Since 1992, the U.S. government has sought to incentivize clean energy development through the tax code, specifically through a Production Tax Credit (PTC). In its most recent iteration, the PTC allowed qualifying clean energy facilities (mostly wind farms) to write off 2.3 cents in taxes for every kilowatt hour (kWh) of electricity they produced. With wholesale power rates ranging from under 2 cents/kWh up to 10 cents/kWh, adding 2.3 cents from the government was a non-trivial contribution to the financing of a wind farm. Better yet, the PTC worked: in 2013 some 35% of all new capacity installed in the U.S. was wind power (second only to natural gas) and in 2012 it was over 50% wind.
The issue with the PTC has always been the uncertainty created by a Congress that allows it to expire every year or two. The PTC expired in 2010, was renewed for 2 years, expired again in 2012, and was then renewed for only a single year more. December 31, 2013 marked the last day that new wind projects in the U.S. could qualify for the PTC--at least until/unless it is renewed again. Most wind industry participants would gladly trade a smaller incentive, or an incentive that phases out over time, for some long-term certainty, something over at least a five or 10 year time frame.
With improving wind technology and growing transmission infrastructure, 2013 saw record numbers of utilities signing wind power purchase agreements (PPAs) above and beyond any government mandate. In many cases, wind (with the help of the PTC), was simply the least-cost electricity option--and utilities weren’t the only ones to notice. Many corporate ventures have realized that electricity is one of their largest costs and biggest risks, not to mention one of the most important ways to reduce environmental impact and an organization’s carbon footprint. It’s becoming harder and harder to find a major U.S. corporation without an electricity [i.e. greenhouse gas] reduction goal.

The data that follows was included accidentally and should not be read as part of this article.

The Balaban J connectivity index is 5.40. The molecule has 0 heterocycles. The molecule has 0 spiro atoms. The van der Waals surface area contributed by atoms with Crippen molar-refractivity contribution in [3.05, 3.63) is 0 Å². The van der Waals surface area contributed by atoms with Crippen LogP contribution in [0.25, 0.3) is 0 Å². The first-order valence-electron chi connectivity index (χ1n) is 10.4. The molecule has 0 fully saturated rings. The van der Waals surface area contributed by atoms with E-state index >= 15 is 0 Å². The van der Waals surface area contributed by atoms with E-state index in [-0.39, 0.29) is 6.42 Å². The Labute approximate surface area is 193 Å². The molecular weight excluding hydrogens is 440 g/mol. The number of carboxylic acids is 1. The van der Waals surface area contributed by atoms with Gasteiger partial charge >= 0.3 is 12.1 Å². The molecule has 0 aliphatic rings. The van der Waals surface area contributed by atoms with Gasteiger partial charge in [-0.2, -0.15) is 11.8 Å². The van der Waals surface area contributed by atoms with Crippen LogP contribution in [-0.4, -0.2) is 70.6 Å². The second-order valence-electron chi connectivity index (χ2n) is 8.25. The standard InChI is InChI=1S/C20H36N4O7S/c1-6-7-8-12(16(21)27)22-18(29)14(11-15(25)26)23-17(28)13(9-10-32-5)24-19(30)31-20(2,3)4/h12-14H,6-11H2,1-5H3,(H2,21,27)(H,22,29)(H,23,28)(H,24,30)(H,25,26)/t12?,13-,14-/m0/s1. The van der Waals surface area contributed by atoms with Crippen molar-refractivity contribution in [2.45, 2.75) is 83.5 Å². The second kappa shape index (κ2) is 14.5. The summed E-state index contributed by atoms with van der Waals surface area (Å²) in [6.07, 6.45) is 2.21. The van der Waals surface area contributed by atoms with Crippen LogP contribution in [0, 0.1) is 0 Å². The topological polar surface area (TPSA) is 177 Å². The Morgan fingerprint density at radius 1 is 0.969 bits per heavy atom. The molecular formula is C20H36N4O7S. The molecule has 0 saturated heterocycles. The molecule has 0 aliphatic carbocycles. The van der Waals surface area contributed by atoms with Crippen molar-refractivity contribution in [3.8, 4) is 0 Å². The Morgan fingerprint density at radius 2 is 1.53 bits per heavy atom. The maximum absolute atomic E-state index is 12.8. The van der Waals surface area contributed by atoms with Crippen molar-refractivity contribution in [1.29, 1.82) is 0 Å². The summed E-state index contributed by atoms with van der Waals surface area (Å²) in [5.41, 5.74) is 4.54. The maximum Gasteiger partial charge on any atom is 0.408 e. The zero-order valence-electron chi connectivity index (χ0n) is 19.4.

The desire to reduce their corporate environmental footprint, coupled with the low cost and long-term cost certainty of wind, has led a host of corporations to look seriously at signing wind PPAs themselves. Companies like Google, Becton Dickinson, and Microsoft have recently signed long term PPAs with wind farms, and dozens of others are hot on their heels. For these forward-thinking companies, the expiration of the PTC comes at a bad time. It can take months to convince the CFO of a Fortune 100 company to invest in a 20-year PPA, and the PTC expiration is likely to derail the conversation completely.
Here’s hoping that Congress can come around to the same position all major corporations have taken on climate change and provide a reasonable, long-term extension for the wind power PTC. This would be a win for the environment, the wind power industry and, yes, corporate America.